Higher interest rates, lower jewelry spending?

Avi Krawitz

What can the diamond industry expect when the Federal Reserve raises interest rates for the first time in seven years? Or, more pointedly, will a rate hike put a dent in discretionary spending?With the Fed widely expected to increase rates next week, diamantaires ought to consider if external economic factors will exacerbate a crisis largely stemming from industry-specific issues by putting consumer demand for diamonds under pressure.

At a Congressional hearing last week, Fed Chairwoman Janet Yellen appeared confident the economy can withstand the first step toward interest-rate normalization as steady growth is being sustained and inflation is likely to pull back toward its 2 percent target level. “The U.S. economy has recovered substantially since the Great Recession,” she said.

Yellen noted real gross domestic product (GDP) has risen at a moderate pace as the labor market improved, while private purchases – household spending, business fixed investment and residential investment – have outpaced real GDP growth this year.

Job growth has bolstered household income, and lower energy prices have left consumers with more to spend,” Yellen said at the hearing on December 3. “Increases in home values and stock-market prices in recent years, along with reductions in debt, have pushed up the net worth of households, which also supports consumer spending.” Her position was vindicated the next day when the Labor Department reported employers added 211,000 jobs in November, beating analyst expectations in market surveys.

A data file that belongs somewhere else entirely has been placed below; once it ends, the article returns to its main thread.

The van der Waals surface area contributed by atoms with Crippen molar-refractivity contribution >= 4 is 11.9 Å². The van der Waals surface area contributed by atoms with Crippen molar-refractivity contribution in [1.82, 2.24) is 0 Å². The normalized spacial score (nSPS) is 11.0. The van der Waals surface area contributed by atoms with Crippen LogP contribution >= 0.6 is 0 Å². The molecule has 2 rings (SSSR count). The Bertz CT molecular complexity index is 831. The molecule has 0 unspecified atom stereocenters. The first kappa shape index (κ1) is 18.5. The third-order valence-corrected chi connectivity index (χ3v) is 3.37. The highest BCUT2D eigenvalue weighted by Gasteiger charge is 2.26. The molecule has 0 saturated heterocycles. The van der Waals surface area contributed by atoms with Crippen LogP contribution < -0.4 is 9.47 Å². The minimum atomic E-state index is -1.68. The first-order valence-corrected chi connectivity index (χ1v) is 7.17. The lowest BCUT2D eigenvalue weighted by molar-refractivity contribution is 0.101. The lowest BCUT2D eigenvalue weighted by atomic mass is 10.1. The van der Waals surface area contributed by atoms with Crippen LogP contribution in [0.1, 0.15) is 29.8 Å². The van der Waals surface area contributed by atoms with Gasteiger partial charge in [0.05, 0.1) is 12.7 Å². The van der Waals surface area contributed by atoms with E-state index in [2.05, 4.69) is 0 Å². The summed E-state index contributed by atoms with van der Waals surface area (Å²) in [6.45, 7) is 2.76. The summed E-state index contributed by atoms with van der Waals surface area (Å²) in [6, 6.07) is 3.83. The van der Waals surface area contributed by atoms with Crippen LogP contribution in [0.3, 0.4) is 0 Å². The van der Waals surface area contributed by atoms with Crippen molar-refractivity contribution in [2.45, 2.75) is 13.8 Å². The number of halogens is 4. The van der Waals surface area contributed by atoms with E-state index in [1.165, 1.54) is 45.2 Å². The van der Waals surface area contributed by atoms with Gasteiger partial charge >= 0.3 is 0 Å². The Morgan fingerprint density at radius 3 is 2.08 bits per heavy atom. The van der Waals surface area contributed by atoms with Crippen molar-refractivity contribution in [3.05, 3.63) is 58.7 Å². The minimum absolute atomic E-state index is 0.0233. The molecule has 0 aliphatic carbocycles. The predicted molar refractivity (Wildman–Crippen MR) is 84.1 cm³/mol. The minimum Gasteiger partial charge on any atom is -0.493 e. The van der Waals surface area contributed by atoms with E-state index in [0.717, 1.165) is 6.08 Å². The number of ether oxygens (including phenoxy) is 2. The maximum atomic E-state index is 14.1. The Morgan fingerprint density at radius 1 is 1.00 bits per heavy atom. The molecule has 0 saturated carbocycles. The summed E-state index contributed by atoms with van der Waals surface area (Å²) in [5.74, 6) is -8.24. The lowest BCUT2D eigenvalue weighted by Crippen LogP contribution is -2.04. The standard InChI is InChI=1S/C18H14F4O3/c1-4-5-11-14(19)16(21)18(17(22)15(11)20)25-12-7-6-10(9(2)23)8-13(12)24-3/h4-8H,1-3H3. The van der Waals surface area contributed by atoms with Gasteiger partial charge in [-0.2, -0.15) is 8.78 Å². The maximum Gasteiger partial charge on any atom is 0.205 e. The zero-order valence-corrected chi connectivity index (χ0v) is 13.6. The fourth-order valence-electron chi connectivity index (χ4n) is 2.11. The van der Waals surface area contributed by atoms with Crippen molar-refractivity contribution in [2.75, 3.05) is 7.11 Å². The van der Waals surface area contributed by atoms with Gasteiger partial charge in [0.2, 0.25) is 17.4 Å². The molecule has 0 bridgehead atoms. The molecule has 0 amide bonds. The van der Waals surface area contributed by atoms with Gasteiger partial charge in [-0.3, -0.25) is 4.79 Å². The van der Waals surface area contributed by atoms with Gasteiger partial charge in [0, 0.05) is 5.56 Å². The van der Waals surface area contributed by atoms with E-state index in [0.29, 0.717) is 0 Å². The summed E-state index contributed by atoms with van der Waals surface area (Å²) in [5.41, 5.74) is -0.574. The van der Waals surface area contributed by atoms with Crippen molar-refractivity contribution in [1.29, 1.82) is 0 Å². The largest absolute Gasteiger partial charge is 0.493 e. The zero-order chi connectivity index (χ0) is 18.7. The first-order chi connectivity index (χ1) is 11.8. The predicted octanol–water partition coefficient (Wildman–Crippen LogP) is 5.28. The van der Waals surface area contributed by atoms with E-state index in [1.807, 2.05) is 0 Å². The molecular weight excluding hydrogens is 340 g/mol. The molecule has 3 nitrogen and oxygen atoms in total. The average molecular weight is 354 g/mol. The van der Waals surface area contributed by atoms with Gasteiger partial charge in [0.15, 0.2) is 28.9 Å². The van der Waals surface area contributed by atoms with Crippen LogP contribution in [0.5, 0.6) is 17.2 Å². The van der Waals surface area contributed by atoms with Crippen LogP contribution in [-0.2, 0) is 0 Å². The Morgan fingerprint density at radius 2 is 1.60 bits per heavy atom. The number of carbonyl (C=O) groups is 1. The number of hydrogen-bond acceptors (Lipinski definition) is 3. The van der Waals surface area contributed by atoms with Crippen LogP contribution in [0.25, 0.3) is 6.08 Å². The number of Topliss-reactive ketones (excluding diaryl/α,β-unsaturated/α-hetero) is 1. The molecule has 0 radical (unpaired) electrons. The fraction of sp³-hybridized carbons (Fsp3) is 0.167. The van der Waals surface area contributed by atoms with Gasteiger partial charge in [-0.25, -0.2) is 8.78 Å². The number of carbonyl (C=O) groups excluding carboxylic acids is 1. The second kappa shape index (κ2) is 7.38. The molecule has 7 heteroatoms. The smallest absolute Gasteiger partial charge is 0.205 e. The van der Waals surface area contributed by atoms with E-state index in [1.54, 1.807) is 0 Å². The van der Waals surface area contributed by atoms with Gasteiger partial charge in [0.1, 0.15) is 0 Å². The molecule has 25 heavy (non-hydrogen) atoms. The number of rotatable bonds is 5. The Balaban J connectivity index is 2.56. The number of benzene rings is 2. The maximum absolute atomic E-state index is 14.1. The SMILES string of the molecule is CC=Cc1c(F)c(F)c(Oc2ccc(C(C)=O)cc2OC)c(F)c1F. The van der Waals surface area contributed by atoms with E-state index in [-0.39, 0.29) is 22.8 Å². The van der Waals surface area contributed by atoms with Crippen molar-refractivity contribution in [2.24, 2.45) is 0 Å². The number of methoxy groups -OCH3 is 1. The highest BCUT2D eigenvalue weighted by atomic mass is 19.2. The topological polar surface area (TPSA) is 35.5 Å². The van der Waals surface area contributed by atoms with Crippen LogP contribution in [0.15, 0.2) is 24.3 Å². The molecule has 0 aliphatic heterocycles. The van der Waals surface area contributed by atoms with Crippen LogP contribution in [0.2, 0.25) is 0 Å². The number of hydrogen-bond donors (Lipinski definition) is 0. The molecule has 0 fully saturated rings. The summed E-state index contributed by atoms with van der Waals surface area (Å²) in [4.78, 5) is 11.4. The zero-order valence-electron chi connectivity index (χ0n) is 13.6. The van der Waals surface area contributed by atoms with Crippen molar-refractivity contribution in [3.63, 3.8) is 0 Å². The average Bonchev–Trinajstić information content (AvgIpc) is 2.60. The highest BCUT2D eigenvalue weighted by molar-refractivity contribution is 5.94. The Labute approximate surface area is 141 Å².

Yellen disagreed with Congresses’ concern that a slower wage growth, stronger dollar and the recent terror attacks in the U.S. would destabilize the economic recovery suggesting that a continuation of the Fed’s easy monetary policy is appropriate. As expected, her hawkish comments fueled long-standing speculation the Fed will raise rates at its next policy meeting on December 15-16.

Measured approach

For many, the Fed fund rate has been left too low for too long and a change in trajectory is inevitable. Importantly, the U.S. central bank is expected to adopt a measured approach as analysts at Nomura Global Markets Research forecast a second increase in rates is unlikely before June. It seems the Fed wants to allow initial 2016 economic data to sink in before deciding on further hikes as a policy reversal after starting the normalization process would greatly undermine its credibility. The initial rate increase will probably be small, with some saying it could be as low as 10 basis points, as the Fed would like to err on the side of caution.

Regardless, the diamond and jewelry companies should take it as a message to stay on a conservative path. At least, being over-financed at this stage of the interest-rate cycle would not be considered prudent. As banks cut lending to the industry in 2014/15, excessive borrowing – at least in the West – is probably not a major concern.

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Source Rapaport